U.S. House, Obama Administration debate transparency of U.S. gold reserves info
The Feds say the Gold Reserve Transparency Act of 2011 is redundant while the bill's chief sponsor argues every single bar of U.S. gold reserves should be accounted for.
Posted: Friday , 24 Jun 2011
RENO, NV -
A House subcommittee's hearing on the Gold Reserve Transparency Act of 2011 basically became a debate concerning whether or not sufficient information is already available to the American public about the amount of gold the U.S. holds, and what is done to protect it.
House Domestic Monetary Policy and Technology Subcommittee Chairman Ron Paul, R-Texas, contends two thirds of U.S. gold reserves have not been assayed or audited 25 years. "Surely a full audit every 25 years is not too much to ask," he declared.
Treasury Department Inspector General Eric Thorson contends independent annual audits of the U.S. Government's deep storage gold reserves have been conducted annually since fiscal year 1993. "In fact, our current fiscal year 2011 audit of those deep storage gold reserves is currently underway."
During the fiscal year 2008 audit, Thorson's auditors sampled gold statistically representing inventory valued at $75,036,352.12. Based on the independent assayer's report on those samples, "we projected the dollar value of the difference between the fine troy ounces determined by the independent assay report and the fine troy ounces recorded in the Mint's inventory records to be $3,819.84 or 0.005% of the gold inventoried," Thorson told the subcommittee.
Meanwhile, KPMG has audited the government's audits of the deep storage gold reserves since the fiscal year 2005 audit, he added.
"As of September 30, 2010, the audit quantity of custodial deep storage gold reserves held by the Mint was 245,262,897 fine troy ounces over 9,300 tons, with a market value of $320.6 billion," Thorson said.
"In closing, based on the work performed by my office and my own personal observations, I can assure the Subcommittee or anyone else for that matter, that both the quantities and value the U.S. Government's deep storage reserves held and reported by the mint are reliable and sufficiently audited," Thorson declared. Therefore, he feels the inventory and audit requirements proposed in Paul's bill, H.R. 1495 are redundant of the work that is currently performed.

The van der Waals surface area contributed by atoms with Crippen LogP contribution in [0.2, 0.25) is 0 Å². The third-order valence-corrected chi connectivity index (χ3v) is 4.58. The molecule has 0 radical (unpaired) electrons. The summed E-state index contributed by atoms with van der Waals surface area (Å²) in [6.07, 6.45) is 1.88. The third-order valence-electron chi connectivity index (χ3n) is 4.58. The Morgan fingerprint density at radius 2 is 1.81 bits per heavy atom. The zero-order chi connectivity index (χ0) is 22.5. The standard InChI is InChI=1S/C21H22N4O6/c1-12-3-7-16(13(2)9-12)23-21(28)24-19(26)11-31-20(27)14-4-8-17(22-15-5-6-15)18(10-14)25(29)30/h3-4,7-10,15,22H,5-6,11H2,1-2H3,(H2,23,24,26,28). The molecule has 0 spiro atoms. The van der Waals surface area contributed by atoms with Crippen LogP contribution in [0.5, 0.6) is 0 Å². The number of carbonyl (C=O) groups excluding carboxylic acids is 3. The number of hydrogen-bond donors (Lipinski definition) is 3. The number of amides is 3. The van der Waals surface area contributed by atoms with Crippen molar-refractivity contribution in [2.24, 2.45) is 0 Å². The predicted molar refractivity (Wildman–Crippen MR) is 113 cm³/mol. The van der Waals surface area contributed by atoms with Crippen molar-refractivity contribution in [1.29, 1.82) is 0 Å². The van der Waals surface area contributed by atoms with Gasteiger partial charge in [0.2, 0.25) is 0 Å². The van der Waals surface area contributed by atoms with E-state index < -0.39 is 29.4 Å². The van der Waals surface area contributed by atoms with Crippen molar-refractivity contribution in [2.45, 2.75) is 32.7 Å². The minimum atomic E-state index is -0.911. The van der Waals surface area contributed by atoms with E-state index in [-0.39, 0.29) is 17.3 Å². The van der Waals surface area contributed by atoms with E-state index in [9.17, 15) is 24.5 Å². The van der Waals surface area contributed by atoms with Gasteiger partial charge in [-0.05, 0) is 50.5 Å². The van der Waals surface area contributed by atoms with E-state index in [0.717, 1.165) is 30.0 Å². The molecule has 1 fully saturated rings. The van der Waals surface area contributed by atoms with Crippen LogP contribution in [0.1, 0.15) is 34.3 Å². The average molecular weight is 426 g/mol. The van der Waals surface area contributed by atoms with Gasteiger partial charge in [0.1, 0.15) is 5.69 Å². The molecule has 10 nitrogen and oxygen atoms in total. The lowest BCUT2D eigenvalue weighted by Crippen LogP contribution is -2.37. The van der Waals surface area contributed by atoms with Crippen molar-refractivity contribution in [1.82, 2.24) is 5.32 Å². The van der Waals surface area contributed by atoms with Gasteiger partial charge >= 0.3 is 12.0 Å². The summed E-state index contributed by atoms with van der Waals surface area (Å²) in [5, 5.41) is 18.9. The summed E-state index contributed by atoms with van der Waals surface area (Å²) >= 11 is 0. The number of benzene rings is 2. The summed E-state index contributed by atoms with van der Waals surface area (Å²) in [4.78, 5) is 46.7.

Gary T. Engel, director of Financial Management and Assurance for the GAO, told the subcommittee that the holdings of U.S. gold reserves are presented in a number of financial reports. "As of September 30, 2010, most, or approximately 95%, of the reported gold reserves of the United States were in the custody of the Mint."
GAO estimated U.S. total gold reserves are 261,498,900 ounces as of Sept. 30, 2010.
Engel took issue with H.R. 1495's requirement that all U.S. gold reserves could be audited within six months in an assay, inventory, audit, and analysis conducted by the Secretary of the Treasury.
The U.S. Mint has previously declared that such an audit would require 1280 individuals working 1.3 million man-hours to complete the task in six months. Paul responded that since the Mint made $400 billion last year, "it could easily take care of this."
Rep. Blaine Luetkemeyer, R-Missouri, asked several questions regarding the pledging of U.S. gold reserves to the IMF and exactly in whose custody the gold is held-the U.S. Treasury or the IMF. It is estimated that 17% of total U.S. gold reserves are pledged to the IMF. Both Leutkemeyer and Paul questioned if gold pledged to the IMF is considered part of the U.S. gold reserve holdings.
Paul accused the U.S. government of being less than transparent in releasing information relating to its gold holdings. Thorson responded "transparency is our business...those numbers are out there."
"We know where it is" and "how much is there," Thorson stressed.
A request by Ranking Member William Clay, D-Missouri, to allow members of the subcommittee to take a tour of Fort Knox may be under consideration by the Obama Administration. Only one member of the House and one member of the Senate were allowed to visit Fort Knox in the last official congressional tour of Fort Knox taken in the 1970s.